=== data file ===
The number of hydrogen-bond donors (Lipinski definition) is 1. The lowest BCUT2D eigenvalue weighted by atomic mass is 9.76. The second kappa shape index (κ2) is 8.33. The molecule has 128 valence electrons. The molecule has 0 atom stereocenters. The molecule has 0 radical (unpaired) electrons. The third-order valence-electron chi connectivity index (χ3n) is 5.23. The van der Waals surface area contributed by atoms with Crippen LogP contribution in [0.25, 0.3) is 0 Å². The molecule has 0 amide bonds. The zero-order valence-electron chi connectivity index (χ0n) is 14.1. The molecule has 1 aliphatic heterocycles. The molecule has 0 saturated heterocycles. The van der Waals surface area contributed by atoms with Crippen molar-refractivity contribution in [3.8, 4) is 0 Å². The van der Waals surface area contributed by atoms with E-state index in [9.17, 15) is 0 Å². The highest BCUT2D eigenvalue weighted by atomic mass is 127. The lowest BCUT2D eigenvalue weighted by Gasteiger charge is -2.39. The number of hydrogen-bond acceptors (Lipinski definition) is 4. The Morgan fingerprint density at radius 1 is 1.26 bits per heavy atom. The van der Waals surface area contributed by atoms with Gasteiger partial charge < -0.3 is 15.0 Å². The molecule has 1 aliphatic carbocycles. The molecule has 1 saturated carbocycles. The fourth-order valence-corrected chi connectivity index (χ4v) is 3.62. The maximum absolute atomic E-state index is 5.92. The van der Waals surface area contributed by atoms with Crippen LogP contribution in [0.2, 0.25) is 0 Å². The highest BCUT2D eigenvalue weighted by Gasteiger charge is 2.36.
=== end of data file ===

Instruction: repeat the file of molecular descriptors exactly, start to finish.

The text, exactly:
The number of hydrogen-bond donors (Lipinski definition) is 1. The lowest BCUT2D eigenvalue weighted by atomic mass is 9.76. The second kappa shape index (κ2) is 8.33. The molecule has 128 valence electrons. The molecule has 0 atom stereocenters. The molecule has 0 radical (unpaired) electrons. The third-order valence-electron chi connectivity index (χ3n) is 5.23. The van der Waals surface area contributed by atoms with Crippen LogP contribution in [0.25, 0.3) is 0 Å². The molecule has 0 amide bonds. The zero-order valence-electron chi connectivity index (χ0n) is 14.1. The molecule has 1 aliphatic heterocycles. The molecule has 0 saturated heterocycles. The van der Waals surface area contributed by atoms with Crippen molar-refractivity contribution in [3.8, 4) is 0 Å². The van der Waals surface area contributed by atoms with E-state index in [9.17, 15) is 0 Å². The highest BCUT2D eigenvalue weighted by atomic mass is 127. The lowest BCUT2D eigenvalue weighted by Gasteiger charge is -2.39. The number of hydrogen-bond acceptors (Lipinski definition) is 4. The Morgan fingerprint density at radius 1 is 1.26 bits per heavy atom. The van der Waals surface area contributed by atoms with Gasteiger partial charge < -0.3 is 15.0 Å². The molecule has 1 aliphatic carbocycles. The molecule has 1 saturated carbocycles. The fourth-order valence-corrected chi connectivity index (χ4v) is 3.62. The maximum absolute atomic E-state index is 5.92. The van der Waals surface area contributed by atoms with Crippen LogP contribution in [0.2, 0.25) is 0 Å². The highest BCUT2D eigenvalue weighted by Gasteiger charge is 2.36.